When we considered certain tax consequences of the 1947 settlement in the Pennroad case, the question presented and decided was whether part of that settlement had constituted the realization of taxable income in that year. The Commissioner had allocated the total amount of the settlement among only a few of the capital expenditures involved in the settled suits, with the result that the settlement appeared to yield some taxable income. The Tax Court and this court concluded that this was error. We pointed out that dissipation of the taxpayer's capital as a result of wrongs redressed by the 1947 settlement far exceeded the $12 million recovery. Therefore, the effect of the Commissioner's allocation was as we said, 'to treat (a mere reduction of) loss as gain'. Technically, a properly inclusive allocation would not have been error, but it would not have provided any support for the Commissioner's position because it would not have shown any gain. In brief, a proper allocation would have been pointless for the purposes of that case. And so we ruled 'that, under the circumstances (then) at bar, Pennroad was entitled to the restoration of its capital before the principle of allocation could become applicable.' 228 F.2d 332. Therefore, neither our ruling, nor our language read in its context, in any way precluded an allocation of the lump sum settlement in the present case for the quite proper and useful purpose of realistically taking this partial restoration of the cost of property into account in determining gain or loss on future sales of that property.


It remains to consider the taxpayer's contention that in the circumstances of this case a fair and rational allocation of the $12 million settlement among various assets has not been made and cannot be made. The opinion of the Tax Court sets out at length both the mechanics and the justification of the allocation made of the lump sum capital recovery among various assets. Finding nothing speculative, illogical or unfair in this analysis or in its results, we shall sustain the challenged allocation.


The decisions will be affirmed.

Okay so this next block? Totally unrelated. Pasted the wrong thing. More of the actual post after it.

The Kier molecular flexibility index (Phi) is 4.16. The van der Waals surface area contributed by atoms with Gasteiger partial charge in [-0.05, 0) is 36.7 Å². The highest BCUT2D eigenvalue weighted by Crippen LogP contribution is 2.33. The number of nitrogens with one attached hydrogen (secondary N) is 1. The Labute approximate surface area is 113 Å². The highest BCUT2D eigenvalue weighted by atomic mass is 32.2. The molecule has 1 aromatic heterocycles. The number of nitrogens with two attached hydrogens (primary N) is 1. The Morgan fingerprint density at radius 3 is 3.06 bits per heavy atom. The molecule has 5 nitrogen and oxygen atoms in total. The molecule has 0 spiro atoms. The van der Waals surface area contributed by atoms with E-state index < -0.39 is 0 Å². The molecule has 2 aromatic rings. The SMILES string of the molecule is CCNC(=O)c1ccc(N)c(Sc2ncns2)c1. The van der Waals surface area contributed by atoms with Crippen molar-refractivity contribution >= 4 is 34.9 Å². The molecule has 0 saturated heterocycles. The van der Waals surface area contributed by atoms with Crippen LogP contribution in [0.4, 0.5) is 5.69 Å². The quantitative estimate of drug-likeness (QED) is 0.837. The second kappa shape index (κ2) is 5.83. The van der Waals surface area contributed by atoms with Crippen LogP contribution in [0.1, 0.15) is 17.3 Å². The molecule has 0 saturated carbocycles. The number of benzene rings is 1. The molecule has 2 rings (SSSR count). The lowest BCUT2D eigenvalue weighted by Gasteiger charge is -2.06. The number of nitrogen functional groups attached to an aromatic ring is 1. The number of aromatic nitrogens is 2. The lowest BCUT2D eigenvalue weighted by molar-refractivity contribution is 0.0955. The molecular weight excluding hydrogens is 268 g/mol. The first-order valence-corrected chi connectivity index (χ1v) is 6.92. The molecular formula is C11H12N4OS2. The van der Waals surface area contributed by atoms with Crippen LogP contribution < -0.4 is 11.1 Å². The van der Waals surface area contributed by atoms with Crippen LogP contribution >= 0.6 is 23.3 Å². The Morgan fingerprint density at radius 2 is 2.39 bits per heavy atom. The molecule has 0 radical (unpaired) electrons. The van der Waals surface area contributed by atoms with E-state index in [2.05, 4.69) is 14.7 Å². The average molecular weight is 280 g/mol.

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STALEY, Chief Judge (dissenting).


I respectfully dissent from the holding of the majority opinion. The disposition of this appeal revolves about the construction we give to the language of our earlier opinion in Commissioner of Internal Revenue v. Pennroad Corp., 228 F.2d 329 (C.A.3, 1955). The majority is content to state that 'a proper allocation would have been pointless for the purposes of that case' and 'neither our ruling, nor our language read in its context, in any way precluded an allocation of the lump sum settlement in the present case * * *.'


With this I cannot agree. In Pennroad we held that 'under the circumstances at bar, Pennroad was entitled to the restoration of its capital before the principle of allocation could become applicable.' 228 F.2d at 332. Insofar as I am concerned, this is the law of the case, and it should remain undisturbed unless there is a clear instance of previous error from which injustice may result. See White v. Higgens, 116 F.2d 312, 317 (C.A.1, 1940).


There has been no showing that the entire settlement was used for the restoration of capital, as our previous opinion requires, before there may be an allocation. Nor has there been any showing that our opinion in Pennroad is clearly erroneous or that injustice may result. The majority merely states that it finds nothing speculative, illogical or unfair in the allocation.


I would remand these cases to the Tax Court for a determination not inconsistent with our earlier opinion as we now construe it.




The taxpayer's petition for rehearing has not persuaded a majority of the court that our decision affirming the Tax Court should be reconsidered.


Accordingly, the petition is denied.


Losses on sales which occurred before 1956 are in issue because of claimed capital loss carry-over to 1956